The money we earned was ours to spend as we saw fit. However, the list of priorities was far too lengthy to do it justice. Number one on the list would be clothes, although we, of course, would look forward to a bicycle. A guitar was on my list of wants for a long time. A .22 rifle, the newer model featuring a repeater action was also on my list of needs. I must have wanted things beyond my means because I never did buy a repeater rifle until the 1970s. By then, automatic action was the fashion.

In the early thirties, poverty was the word of the time. Relief was available, but only for those people who were in the most dire need. Who was to dispute that we were not in that category? We applied for relief and hoped to receive some funds to buy clothes, or some flour or sugar. Two weeks later a huge parcel came from the Red Cross. The contents of the parcel were mostly army uniforms, some suits, coats, sweaters, shirts and dresses. Only very few items fit anyone in the family. But my sincere thanks go to the Red Cross. The package was gratefully received.

Now Mama, busy as she always was, had even more work to do. She ripped apart the relief clothing and retailored it to fit. Nothing of the relief parcel was wasted. Mama was happy that, for once, we did not have to resort to Buckeye Flour bags to make all of our clothes.

I cannot forget a period during the hard times when none of us boys had suitable boots or shoes to wear for the winter. What little wheat we had threshed had to be sold to buy the winter supply of flour. Tato was quite industrious, though. To him, there was never a problem that couldn’t be solved. He took a moose hide and tanned it. In spite all the detailed information he got from the Indians about tanning hides, something went wrong. The tanned hide didn’t measure up to his expectations.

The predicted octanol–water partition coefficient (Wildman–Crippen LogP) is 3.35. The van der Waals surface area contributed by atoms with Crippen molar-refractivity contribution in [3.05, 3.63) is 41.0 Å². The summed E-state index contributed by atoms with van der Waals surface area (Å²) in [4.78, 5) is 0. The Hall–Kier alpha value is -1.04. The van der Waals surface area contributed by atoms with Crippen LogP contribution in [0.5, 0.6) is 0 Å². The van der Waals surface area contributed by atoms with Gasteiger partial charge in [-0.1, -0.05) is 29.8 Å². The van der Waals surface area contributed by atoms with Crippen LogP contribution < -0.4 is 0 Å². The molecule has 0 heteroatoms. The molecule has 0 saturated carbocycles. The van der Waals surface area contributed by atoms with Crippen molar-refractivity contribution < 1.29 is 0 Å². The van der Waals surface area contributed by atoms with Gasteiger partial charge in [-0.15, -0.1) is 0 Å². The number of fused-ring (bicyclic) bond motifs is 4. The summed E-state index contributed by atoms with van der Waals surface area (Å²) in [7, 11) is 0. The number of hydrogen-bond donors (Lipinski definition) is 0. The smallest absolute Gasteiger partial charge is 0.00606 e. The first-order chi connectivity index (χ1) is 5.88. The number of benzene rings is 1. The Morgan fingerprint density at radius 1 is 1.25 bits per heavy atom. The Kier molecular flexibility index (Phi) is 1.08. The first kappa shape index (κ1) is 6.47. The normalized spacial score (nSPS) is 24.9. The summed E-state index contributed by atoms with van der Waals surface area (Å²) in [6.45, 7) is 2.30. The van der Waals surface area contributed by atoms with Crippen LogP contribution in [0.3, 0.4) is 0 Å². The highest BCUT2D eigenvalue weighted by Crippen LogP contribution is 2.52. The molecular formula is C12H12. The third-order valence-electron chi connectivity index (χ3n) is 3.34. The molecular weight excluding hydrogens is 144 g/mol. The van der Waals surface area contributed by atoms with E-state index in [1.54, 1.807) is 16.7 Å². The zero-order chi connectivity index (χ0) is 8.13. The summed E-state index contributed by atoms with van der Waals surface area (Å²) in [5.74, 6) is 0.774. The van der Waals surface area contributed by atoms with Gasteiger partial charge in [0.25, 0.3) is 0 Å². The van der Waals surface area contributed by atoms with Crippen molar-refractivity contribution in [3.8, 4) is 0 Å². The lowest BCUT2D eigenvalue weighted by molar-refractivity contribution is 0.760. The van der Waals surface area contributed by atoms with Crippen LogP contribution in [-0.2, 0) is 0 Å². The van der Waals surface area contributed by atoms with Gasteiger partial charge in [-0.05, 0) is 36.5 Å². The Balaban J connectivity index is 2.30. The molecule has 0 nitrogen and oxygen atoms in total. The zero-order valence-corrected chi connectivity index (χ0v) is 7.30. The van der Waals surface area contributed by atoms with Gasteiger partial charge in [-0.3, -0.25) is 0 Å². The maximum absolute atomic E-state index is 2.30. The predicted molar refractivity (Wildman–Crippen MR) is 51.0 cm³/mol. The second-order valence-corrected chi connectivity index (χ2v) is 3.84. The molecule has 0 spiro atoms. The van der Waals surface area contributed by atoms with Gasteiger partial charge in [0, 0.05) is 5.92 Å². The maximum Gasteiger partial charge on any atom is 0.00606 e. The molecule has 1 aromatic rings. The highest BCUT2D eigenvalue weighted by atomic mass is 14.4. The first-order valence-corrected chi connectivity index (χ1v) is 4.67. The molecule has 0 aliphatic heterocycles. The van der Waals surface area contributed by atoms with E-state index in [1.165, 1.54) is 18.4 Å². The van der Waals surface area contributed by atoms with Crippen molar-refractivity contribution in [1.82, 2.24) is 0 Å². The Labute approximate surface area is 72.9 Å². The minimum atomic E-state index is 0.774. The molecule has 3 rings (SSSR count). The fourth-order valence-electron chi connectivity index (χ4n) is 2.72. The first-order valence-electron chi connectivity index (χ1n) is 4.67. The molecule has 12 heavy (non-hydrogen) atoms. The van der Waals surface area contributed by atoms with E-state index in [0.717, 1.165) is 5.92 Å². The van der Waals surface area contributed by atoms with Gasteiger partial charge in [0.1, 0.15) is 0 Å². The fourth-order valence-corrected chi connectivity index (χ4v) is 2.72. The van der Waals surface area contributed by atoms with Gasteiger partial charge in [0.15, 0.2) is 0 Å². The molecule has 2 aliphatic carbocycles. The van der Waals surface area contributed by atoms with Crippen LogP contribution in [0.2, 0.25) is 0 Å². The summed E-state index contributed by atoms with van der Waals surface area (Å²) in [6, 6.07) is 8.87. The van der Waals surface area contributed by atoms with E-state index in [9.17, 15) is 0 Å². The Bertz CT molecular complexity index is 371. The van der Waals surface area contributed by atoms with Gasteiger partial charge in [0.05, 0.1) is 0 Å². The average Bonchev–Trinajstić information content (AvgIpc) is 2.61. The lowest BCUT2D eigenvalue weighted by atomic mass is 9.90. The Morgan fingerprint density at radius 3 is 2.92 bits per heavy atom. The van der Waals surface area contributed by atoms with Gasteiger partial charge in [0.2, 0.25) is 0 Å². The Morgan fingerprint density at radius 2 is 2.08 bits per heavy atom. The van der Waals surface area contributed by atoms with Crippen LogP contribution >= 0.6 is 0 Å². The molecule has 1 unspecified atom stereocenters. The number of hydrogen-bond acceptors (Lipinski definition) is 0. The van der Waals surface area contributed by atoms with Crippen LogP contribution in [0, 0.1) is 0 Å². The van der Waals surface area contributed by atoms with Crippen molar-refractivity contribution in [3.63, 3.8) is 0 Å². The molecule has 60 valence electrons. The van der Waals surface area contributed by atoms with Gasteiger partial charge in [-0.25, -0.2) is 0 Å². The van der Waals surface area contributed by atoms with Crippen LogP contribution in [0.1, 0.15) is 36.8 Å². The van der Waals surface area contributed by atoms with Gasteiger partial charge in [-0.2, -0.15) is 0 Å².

“Just a minor problem,” he said as he proceeded to cut the hide up for moccasins for himself and for each of us boys. Because of the stiff leather, he couldn’t roll the front of the moccasins into a curve to fit into the low-cut rubbers. So he altered the pattern to form a rib on the front tip to sweep into an upward point like a ski. The finished product he called “postoly.” The ankle wrap was one piece, with flanges to wrap around and overlap in front. He cut lacing from leather and soaked them in harness oil to make them pliable. The ankle wraps had thirty-six inch long leather laces to be wound round and round then tied together.

How did they wear, you ask. They had an equal balance of pros and cons. They were strong and snug around the feet with plenty of ankle support. Fitted with insoles, which were handfuls of hay and plenty of socks, they were very warm and snow-proof. On the other hand, they had no heel and were very slippery to walk with.

They also were ugly. When we wore them to school the children would stare and laugh. But my main objection to wearing them was that I was in the habit of kicking a frozen horse turd down the road as I walked to school. Wearing those ugly postoly, I was totally handicapped. As you can imagine, with the front being pointed, there was no predicting what direction the turd would travel when I kicked it. But wear them I did, and liked it. It sure beat walking around with cold feet.

In the summer months we all walked barefoot, unless we were lucky enough to have a pair of running shoes. Running shoes did not last long before the tips of our toes protruded through the canvas. Most of the time we wore running shoes with no socks. If you wore socks you would run into problems of mud or dust messing them up. With runners and no socks you could walk through a puddle and wash them off. The only advantage over bare feet was the protection of your feet form thistles, thorns and sharp stones.

Photo credit: Shirley Barg